In case you ever wondered, the most popular Brain Pickings post to date is our review of photographers Peter Menzel and Faith D’Alusio’s Hungry Planet — a grounding portrait of what the world eats, from the $376.45 an Australian family spends on food per week to the $1.23 weekly budget of a same-sized family in Chad’s poorest refugee camp. This week, Menzel and D’Alusio are back with their much-anticipated new book, What I Eat: Around the World in 80 Diets — a fascinating project telling the global story of our relationship to food through portraits of 80 people from 30 countries and the food they eat in one day.

I want people to understand their own diets better — and their own chemistry and their own biology. And make better decisions for themselves.” ~ Peter Menzel on NPR

38-year-old Maasai herder, 5 feet 5 inches tall, 103 lbs, typical daily caloric intake: 800 calories. Food staples: Maize meal and milk.

Image copyright Peter Menzel, menzelphoto.com

40-year-old Egyptian camel broker, 5 feet 8 inches tall, 165 lbs, typical daily caloric intake: 3,200 calories. Some food staples: Eggs with butter, fava beans, country bread, potato chips, feta cheese, soup, rice, black tea.

Image copyright Peter Menzel, menzelphoto.com

From a Japanese sumo wrestler to an American competitive eater to a Massai herdswoman, the book offers an exploration of demography through photography, contextualized by compelling essays from some of today’s leading food activists and thinkers, including indispensible voices on the issue like Brain Pickings favorite Michael Pollan.

20-year-old US Army soldier, 6 feet 5 inches tall, 195 lbs, typical daily caloric intake: 4,000 calories. Food staples: Mostly instant ready-to-eat meals.

Image copyright Peter Menzel, menzelphoto.com

36-year-old Latvian vocal teacher and composer, 6 feet tall, 183 lbs, typical daily caloric intake: 3,900 calories. Some food staples: Egg, rye bread with ham, cheese and butter, chicken, potato with mayonnaise, cookies.

Image copyright Peter Menzel, menzelphoto.com

Alongside each of Menzel’s photographs, text by D’Alusio outlines the specifics of the daily diet depicted and places it in a cultural context that explains why, for instance, a Brazilian fisherman of average build can consume 5,200 calories per day and an American truck driver who consumes a comparable amount is clinically obese. Ultimately, the project aims to illuminate the relationship between food and where we are, in life and in the world.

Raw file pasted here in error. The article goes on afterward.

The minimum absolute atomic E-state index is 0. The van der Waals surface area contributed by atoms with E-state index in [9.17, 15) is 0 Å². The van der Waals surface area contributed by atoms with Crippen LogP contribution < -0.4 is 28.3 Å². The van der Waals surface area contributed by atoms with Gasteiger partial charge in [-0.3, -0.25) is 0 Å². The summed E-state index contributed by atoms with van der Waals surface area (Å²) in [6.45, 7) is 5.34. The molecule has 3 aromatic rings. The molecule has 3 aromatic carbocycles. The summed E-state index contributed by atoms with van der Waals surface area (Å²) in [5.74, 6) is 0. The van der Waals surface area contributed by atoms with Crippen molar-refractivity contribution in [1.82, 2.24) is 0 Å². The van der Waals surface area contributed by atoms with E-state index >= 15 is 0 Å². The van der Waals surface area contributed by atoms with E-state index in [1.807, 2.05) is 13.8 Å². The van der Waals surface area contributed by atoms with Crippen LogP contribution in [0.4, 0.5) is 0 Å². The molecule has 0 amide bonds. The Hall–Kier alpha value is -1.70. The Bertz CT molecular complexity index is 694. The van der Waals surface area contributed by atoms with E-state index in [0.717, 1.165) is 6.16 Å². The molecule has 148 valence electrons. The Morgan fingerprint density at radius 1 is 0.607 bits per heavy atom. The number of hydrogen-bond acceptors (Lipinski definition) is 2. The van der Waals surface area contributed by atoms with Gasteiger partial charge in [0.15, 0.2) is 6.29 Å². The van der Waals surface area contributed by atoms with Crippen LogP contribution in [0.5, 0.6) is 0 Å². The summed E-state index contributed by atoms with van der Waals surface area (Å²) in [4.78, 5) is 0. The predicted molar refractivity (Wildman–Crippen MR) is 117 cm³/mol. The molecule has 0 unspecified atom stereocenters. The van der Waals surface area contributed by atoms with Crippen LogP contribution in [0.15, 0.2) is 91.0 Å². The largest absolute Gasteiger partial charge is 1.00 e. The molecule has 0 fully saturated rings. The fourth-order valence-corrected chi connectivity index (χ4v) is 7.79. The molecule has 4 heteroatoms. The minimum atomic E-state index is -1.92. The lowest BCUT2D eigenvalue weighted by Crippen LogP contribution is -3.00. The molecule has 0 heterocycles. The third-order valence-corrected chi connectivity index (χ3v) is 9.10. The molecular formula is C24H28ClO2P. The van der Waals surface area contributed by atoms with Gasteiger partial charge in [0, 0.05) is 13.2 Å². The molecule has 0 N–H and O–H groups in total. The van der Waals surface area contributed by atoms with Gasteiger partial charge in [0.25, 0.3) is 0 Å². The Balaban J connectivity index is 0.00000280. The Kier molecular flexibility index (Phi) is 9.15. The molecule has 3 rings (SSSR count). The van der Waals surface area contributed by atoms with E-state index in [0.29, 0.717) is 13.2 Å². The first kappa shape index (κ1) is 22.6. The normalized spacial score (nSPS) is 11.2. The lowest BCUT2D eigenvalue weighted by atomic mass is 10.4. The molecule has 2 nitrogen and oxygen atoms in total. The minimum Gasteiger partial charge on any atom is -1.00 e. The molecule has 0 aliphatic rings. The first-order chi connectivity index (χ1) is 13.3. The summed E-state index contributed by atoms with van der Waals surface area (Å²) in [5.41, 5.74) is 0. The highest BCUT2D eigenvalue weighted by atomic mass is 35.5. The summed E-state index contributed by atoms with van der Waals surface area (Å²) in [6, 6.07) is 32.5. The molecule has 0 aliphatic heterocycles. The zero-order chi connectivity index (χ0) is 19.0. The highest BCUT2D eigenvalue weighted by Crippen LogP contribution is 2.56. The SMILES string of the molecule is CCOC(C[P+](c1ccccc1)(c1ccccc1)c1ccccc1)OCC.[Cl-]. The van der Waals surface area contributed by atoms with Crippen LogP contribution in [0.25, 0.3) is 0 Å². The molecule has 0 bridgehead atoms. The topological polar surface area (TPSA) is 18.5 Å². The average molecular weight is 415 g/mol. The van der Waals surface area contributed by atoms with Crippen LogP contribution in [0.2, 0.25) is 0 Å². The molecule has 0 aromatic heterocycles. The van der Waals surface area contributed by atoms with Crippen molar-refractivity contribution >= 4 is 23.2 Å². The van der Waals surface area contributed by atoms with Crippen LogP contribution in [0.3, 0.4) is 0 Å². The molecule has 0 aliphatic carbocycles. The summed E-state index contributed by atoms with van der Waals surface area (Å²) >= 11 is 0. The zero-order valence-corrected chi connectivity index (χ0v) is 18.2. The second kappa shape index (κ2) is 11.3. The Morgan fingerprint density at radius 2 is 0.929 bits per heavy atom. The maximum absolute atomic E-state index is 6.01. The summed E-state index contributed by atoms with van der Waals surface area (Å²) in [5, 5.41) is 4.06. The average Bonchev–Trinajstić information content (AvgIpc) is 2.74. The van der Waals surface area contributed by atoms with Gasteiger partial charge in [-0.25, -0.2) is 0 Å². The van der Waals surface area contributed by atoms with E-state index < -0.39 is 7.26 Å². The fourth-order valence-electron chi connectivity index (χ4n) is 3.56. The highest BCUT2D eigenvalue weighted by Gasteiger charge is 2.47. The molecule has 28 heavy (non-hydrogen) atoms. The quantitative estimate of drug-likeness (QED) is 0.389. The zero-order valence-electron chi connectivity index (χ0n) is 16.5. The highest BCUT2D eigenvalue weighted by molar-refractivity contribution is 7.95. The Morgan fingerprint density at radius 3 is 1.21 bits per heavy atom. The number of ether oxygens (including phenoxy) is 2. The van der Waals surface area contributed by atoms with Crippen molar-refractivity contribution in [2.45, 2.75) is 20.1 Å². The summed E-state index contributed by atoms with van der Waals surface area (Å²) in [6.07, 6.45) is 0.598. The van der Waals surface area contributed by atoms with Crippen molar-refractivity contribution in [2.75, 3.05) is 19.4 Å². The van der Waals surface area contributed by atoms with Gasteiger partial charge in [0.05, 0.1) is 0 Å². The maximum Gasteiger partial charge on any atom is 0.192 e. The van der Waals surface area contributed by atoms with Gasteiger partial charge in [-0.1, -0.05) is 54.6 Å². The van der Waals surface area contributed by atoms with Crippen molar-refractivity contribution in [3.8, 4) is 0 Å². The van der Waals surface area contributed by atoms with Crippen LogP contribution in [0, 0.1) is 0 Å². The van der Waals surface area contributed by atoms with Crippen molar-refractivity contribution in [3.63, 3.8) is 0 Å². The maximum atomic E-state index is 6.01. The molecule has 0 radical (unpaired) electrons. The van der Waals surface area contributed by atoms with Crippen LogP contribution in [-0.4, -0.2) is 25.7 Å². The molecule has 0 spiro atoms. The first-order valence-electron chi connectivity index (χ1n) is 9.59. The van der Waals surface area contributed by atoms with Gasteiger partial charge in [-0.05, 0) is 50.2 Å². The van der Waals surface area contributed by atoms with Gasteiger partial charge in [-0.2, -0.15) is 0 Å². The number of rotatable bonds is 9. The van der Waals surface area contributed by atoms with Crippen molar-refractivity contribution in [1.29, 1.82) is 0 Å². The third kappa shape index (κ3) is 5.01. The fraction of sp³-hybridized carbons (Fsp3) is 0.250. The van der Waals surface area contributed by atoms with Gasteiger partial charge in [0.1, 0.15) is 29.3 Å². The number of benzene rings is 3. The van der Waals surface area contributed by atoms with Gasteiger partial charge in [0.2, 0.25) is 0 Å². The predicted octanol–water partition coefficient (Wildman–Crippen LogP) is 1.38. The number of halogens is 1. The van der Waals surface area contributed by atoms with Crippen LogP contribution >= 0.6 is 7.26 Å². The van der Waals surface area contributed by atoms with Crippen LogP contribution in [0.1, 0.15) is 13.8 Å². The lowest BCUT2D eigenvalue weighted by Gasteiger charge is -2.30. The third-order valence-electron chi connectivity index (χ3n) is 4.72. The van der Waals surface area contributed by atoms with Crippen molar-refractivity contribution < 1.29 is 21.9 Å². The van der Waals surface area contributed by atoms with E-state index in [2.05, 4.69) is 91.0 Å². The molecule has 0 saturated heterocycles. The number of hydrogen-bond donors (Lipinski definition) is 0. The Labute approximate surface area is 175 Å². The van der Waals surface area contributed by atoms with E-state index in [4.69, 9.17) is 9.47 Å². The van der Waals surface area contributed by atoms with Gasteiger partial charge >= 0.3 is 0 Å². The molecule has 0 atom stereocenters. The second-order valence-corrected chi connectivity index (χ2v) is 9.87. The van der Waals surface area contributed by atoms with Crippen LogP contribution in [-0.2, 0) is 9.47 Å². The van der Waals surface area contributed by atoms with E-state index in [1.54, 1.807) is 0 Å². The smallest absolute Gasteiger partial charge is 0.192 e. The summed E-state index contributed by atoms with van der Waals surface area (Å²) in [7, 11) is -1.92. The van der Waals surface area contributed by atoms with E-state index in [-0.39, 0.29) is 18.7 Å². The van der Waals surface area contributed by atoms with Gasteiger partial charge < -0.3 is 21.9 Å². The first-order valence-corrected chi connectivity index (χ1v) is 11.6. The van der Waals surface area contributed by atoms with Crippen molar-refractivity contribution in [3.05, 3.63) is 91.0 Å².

16-year-old Chinese acrobat, 5 feet 2 inches tall, 99 lbs, typical daily caloric intake: 1,700 calories. Some food staples: Yogurt, pork ribs, noodles, eggs, broth, green tea.

Image copyright Peter Menzel, menzelphoto.com

45-year-old Tibetan head monk, 5 feet 5 inches tall, 158 lbs, typical daily caloric intake: 4,900 calories. Some food staples: Butter tea, dried cheese curds, barley flour cake, noodle soup with potato.

Image copyright Peter Menzel, menzelphoto.com

Part Food, Inc., part FridgeWatcher, the project is a potent antidote to Neil Burgess’s recent rant about the death of photojournalism — What I Eat: Around the World in 80 Diets is a bundle of storytelling and humanity that unravels itself before your eyes, leaving you hungry to better understand the correlation between food, environment and quality of life.

via NPR

Donating = Loving

Bringing you (ad-free) Brain Pickings takes hundreds of hours each month. If you find any joy and stimulation here, please consider becoming a Supporting Member with a recurring monthly donation of your choosing, between a cup of tea and a good dinner:





You can also become a one-time patron with a single donation in any amount:





Brain Pickings has a free weekly newsletter. It comes out on Sundays and offers the week’s best articles. Here’s what to expect. Like? Sign up.